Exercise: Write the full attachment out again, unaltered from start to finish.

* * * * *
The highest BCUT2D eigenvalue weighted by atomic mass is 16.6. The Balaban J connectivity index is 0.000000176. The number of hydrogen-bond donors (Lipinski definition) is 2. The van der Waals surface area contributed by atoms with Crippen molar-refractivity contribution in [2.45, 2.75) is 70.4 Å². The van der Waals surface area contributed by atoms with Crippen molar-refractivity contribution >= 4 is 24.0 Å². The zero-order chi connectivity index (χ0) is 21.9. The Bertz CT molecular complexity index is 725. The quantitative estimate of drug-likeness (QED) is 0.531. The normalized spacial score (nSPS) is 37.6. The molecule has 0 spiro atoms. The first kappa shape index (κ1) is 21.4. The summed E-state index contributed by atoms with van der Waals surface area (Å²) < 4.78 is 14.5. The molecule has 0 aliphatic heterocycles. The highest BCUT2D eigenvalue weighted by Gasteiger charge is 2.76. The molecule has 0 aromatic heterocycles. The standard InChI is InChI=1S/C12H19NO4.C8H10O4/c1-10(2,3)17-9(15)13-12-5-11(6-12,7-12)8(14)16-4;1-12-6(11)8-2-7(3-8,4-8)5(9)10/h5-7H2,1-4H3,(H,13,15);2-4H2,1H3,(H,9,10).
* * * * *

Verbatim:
The highest BCUT2D eigenvalue weighted by atomic mass is 16.6. The Balaban J connectivity index is 0.000000176. The number of hydrogen-bond donors (Lipinski definition) is 2. The van der Waals surface area contributed by atoms with Crippen molar-refractivity contribution in [2.45, 2.75) is 70.4 Å². The van der Waals surface area contributed by atoms with Crippen molar-refractivity contribution >= 4 is 24.0 Å². The zero-order chi connectivity index (χ0) is 21.9. The Bertz CT molecular complexity index is 725. The quantitative estimate of drug-likeness (QED) is 0.531. The normalized spacial score (nSPS) is 37.6. The molecule has 0 spiro atoms. The first kappa shape index (κ1) is 21.4. The summed E-state index contributed by atoms with van der Waals surface area (Å²) < 4.78 is 14.5. The molecule has 0 aliphatic heterocycles. The highest BCUT2D eigenvalue weighted by Gasteiger charge is 2.76. The molecule has 0 aromatic heterocycles. The standard InChI is InChI=1S/C12H19NO4.C8H10O4/c1-10(2,3)17-9(15)13-12-5-11(6-12,7-12)8(14)16-4;1-12-6(11)8-2-7(3-8,4-8)5(9)10/h5-7H2,1-4H3,(H,13,15);2-4H2,1H3,(H,9,10).